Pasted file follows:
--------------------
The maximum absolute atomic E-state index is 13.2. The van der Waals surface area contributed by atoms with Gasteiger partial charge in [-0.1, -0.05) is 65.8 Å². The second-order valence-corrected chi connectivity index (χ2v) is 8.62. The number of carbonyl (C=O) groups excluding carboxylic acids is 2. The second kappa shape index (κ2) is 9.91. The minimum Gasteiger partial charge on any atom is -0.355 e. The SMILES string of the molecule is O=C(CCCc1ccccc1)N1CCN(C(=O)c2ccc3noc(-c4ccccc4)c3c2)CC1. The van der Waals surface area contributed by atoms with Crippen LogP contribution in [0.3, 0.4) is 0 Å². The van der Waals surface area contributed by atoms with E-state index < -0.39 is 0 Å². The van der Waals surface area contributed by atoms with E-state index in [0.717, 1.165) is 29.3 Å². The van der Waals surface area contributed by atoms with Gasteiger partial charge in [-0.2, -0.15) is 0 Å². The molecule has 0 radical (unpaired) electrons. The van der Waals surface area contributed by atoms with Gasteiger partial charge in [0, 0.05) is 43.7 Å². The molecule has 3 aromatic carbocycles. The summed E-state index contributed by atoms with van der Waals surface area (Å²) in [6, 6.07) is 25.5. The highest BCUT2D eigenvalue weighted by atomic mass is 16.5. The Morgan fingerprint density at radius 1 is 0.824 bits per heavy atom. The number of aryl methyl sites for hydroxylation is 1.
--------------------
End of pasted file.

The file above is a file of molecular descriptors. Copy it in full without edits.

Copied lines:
The maximum absolute atomic E-state index is 13.2. The van der Waals surface area contributed by atoms with Gasteiger partial charge in [-0.1, -0.05) is 65.8 Å². The second-order valence-corrected chi connectivity index (χ2v) is 8.62. The number of carbonyl (C=O) groups excluding carboxylic acids is 2. The second kappa shape index (κ2) is 9.91. The minimum Gasteiger partial charge on any atom is -0.355 e. The SMILES string of the molecule is O=C(CCCc1ccccc1)N1CCN(C(=O)c2ccc3noc(-c4ccccc4)c3c2)CC1. The van der Waals surface area contributed by atoms with Crippen LogP contribution in [0.3, 0.4) is 0 Å². The van der Waals surface area contributed by atoms with E-state index < -0.39 is 0 Å². The van der Waals surface area contributed by atoms with E-state index in [0.717, 1.165) is 29.3 Å². The van der Waals surface area contributed by atoms with Gasteiger partial charge in [-0.2, -0.15) is 0 Å². The molecule has 0 radical (unpaired) electrons. The van der Waals surface area contributed by atoms with Gasteiger partial charge in [0, 0.05) is 43.7 Å². The molecule has 3 aromatic carbocycles. The summed E-state index contributed by atoms with van der Waals surface area (Å²) in [6, 6.07) is 25.5. The highest BCUT2D eigenvalue weighted by atomic mass is 16.5. The Morgan fingerprint density at radius 1 is 0.824 bits per heavy atom. The number of aryl methyl sites for hydroxylation is 1.